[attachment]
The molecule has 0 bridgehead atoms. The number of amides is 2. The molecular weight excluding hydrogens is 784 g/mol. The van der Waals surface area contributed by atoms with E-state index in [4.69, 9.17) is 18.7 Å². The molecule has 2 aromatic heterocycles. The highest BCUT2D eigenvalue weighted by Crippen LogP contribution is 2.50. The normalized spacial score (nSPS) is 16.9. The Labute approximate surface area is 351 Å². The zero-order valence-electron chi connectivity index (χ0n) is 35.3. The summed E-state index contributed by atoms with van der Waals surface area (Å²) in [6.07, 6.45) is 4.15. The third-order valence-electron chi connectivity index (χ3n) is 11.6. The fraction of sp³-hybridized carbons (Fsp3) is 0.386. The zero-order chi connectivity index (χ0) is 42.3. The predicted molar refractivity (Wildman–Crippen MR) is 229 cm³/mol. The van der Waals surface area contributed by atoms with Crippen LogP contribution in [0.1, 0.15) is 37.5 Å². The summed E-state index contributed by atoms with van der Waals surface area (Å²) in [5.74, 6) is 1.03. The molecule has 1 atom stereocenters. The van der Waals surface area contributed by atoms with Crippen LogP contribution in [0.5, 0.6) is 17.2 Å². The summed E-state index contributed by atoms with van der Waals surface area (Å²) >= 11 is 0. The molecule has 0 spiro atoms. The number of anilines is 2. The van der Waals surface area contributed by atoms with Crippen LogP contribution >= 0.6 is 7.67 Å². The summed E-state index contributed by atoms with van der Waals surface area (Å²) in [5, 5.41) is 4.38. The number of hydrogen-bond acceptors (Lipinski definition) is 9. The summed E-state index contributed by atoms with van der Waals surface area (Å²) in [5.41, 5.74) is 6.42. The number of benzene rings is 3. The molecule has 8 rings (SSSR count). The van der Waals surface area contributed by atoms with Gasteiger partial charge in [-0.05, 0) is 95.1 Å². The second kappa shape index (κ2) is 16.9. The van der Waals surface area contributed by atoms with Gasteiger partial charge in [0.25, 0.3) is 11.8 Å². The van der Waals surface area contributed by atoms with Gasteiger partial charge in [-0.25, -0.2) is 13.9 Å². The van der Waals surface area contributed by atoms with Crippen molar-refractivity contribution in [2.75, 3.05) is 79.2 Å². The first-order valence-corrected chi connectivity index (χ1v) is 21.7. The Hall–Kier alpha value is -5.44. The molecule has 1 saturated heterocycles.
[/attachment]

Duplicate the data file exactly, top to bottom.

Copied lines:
The molecule has 0 bridgehead atoms. The number of amides is 2. The molecular weight excluding hydrogens is 784 g/mol. The van der Waals surface area contributed by atoms with E-state index in [4.69, 9.17) is 18.7 Å². The molecule has 2 aromatic heterocycles. The highest BCUT2D eigenvalue weighted by Crippen LogP contribution is 2.50. The normalized spacial score (nSPS) is 16.9. The Labute approximate surface area is 351 Å². The zero-order valence-electron chi connectivity index (χ0n) is 35.3. The summed E-state index contributed by atoms with van der Waals surface area (Å²) in [6.07, 6.45) is 4.15. The third-order valence-electron chi connectivity index (χ3n) is 11.6. The fraction of sp³-hybridized carbons (Fsp3) is 0.386. The zero-order chi connectivity index (χ0) is 42.3. The predicted molar refractivity (Wildman–Crippen MR) is 229 cm³/mol. The van der Waals surface area contributed by atoms with Crippen LogP contribution in [0.1, 0.15) is 37.5 Å². The summed E-state index contributed by atoms with van der Waals surface area (Å²) in [5.74, 6) is 1.03. The molecule has 1 atom stereocenters. The van der Waals surface area contributed by atoms with Crippen LogP contribution in [0.5, 0.6) is 17.2 Å². The summed E-state index contributed by atoms with van der Waals surface area (Å²) >= 11 is 0. The molecule has 0 spiro atoms. The number of anilines is 2. The van der Waals surface area contributed by atoms with Crippen LogP contribution >= 0.6 is 7.67 Å². The summed E-state index contributed by atoms with van der Waals surface area (Å²) in [5, 5.41) is 4.38. The number of hydrogen-bond acceptors (Lipinski definition) is 9. The summed E-state index contributed by atoms with van der Waals surface area (Å²) in [5.41, 5.74) is 6.42. The number of benzene rings is 3. The molecule has 8 rings (SSSR count). The van der Waals surface area contributed by atoms with Gasteiger partial charge in [-0.05, 0) is 95.1 Å². The second kappa shape index (κ2) is 16.9. The van der Waals surface area contributed by atoms with Gasteiger partial charge in [0.25, 0.3) is 11.8 Å². The van der Waals surface area contributed by atoms with Gasteiger partial charge in [-0.25, -0.2) is 13.9 Å². The van der Waals surface area contributed by atoms with Crippen molar-refractivity contribution in [2.75, 3.05) is 79.2 Å². The first-order valence-corrected chi connectivity index (χ1v) is 21.7. The Hall–Kier alpha value is -5.44. The molecule has 1 saturated heterocycles.